The perfect sausage

Welsh Dragon SausagesThere’s a lot of debate about how to cook the perfect sausage. There are those who favour a fast fry, those who like to do it long and slow in a cast iron pan, some who like to blister it on a barbecue* and others, in the far corner of the foodie room, who choose to do it under the grill or in an oven. Each method has its pros and cons in the great battle of the banger – how to get a beautifully crisp outside with a succulent and juicy inside.

The term ‘bangers’, incidentally, is commonly thought to have its origins in Britain during WW2, a time at which rationing meant supplies of meat were so scarce and expensive that sausages had an extraordinarily high proportion of ‘filler’ in the form of rusk or – some have claimed – sawdust. As renowned chef Heston Blumenthal discovered in his ‘In Search of Perfection’ series, a little rusk or breadcrumb in a sausage is really quite essential to both the texture and flavour of a good sausage, however at the proportions applied during the war, the filler would absorb moisture and expand as the sausage cooked, causing the sausages to explode with an audible ‘bang’. There are those who question this origin story for the word (although I’ve yet to hear a counter-explanation), but there is no doubting that a sausage that is made with inferior products, or which is cooked too fiercely, will indeed explode with a distinctive ‘bang’ – and a painful explosion of boiling fat. (Incidentally, I recently stumbled across an American website which claims that ‘bangers’ are a specific style of sausage in the UK, sold at Renaissance fairs and English and Irish pubs. Close guys, but no cigar – sorry!)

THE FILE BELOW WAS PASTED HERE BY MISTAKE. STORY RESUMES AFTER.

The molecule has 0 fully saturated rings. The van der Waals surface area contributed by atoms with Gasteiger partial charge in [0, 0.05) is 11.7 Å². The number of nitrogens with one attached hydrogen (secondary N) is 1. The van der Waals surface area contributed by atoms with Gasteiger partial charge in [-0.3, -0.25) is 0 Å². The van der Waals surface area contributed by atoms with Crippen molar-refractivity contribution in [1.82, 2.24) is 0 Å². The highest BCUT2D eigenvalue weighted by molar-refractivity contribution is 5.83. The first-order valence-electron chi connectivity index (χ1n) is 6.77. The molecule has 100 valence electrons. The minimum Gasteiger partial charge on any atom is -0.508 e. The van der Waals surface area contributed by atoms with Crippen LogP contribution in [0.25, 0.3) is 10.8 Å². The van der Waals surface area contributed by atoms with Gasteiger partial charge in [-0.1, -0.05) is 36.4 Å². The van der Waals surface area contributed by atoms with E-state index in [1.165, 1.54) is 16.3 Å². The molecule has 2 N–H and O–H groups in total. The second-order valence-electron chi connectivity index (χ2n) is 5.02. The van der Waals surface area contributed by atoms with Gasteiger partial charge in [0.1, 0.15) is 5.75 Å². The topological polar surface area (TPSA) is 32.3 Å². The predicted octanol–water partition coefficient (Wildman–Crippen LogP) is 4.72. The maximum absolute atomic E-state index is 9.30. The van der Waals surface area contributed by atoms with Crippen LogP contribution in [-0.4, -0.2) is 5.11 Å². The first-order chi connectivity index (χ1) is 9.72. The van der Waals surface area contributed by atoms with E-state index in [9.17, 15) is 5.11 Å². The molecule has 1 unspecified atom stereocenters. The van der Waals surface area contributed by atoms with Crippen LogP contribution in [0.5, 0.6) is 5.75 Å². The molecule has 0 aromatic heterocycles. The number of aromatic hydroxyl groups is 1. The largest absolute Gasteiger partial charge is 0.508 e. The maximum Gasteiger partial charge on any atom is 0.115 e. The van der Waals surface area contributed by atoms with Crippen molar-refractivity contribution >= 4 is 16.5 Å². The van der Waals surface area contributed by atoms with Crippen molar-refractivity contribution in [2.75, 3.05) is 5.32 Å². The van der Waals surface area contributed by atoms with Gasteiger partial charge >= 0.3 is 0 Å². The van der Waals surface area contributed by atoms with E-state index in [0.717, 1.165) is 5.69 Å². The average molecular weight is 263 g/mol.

So for the perfect sausage – step one: find a decent sausage. I’m no food snob, you don’t have to go to a rare breed pork farmer and get something made exclusively from pigs raised on black truffles and champagne (although that would probably be amazing), but do make sure you get something with a decent meat content and not too much faff in the way of seasoning. A lot of rubbish goes into sausages these days (blue cheese and curry spices are two I’ve seen lately), and they really are unnecessary. Look for at least 85% pork if you’re getting something with some flavouring, 95% for a plain one (the remaining 5-15% percent is filler and seasoning, and possibly some preservative if you’re buying a supermarket sausage).

Step 2: method. I’m a hard and fast cooker when it comes to sausages. I know a lot of people swear by their ancient cast iron pans, or heat diffusers, or both, to deliver a perfect sausage but I just don’t buy it. I don’t want to be standing in the kitchen turning a slowly cooking sausage periodically for 40 minutes, and although supporters of this method include the great food writer Matthew Fort, who spoke about the subject at length on one of Nigel Slater’s programmes, I certainly don’t believe the cast iron-diffuser combo allows me to walk away and leave the sausage whilst I potter about elsewhere. How on earth is it going to get brown all over?

Cook your sausages in plenty of oil, in a pan with a decently heavy bottom, and give them 20 minutes at a medium-high heat. If your pink digits are thicker than mine they may need a smidge longer, in which case you can cover them and cook on a low heat for a little longer after they’ve browned all over. If you’re cooking for guests, always allow one sausage extra to be the sacrificial virgin – cut into it to check your sausage is done through, as nothing upsets a friend more than a wee bout of gastroenteritis the day after a dinner party.

And the real trick? The right utensils. Just as a sausage should never be pricked (you’d be leaching moisture from the start – the thing we most want to keep in), you should never use a fork, or other sharp utensil to turn your sausages. Sausage casings are extremely delicate, and they can’t take rough treatment. Even your regular tongs are too harsh (they do have thin metal edges after all) – invest in a pair of silicone-topped tongs like these. You need never burst a banger again.

*Oh, and for those wishing to take advantage of possibly the last barbeque weekend of the year – poach your sausages first. A gentle simmer in hot water for around 30 minutes will cook your sausages through, then you can slather them in your marinade of choice and finish over hot coals without fear of suffering from an unhappy BBQ tummy the next day.


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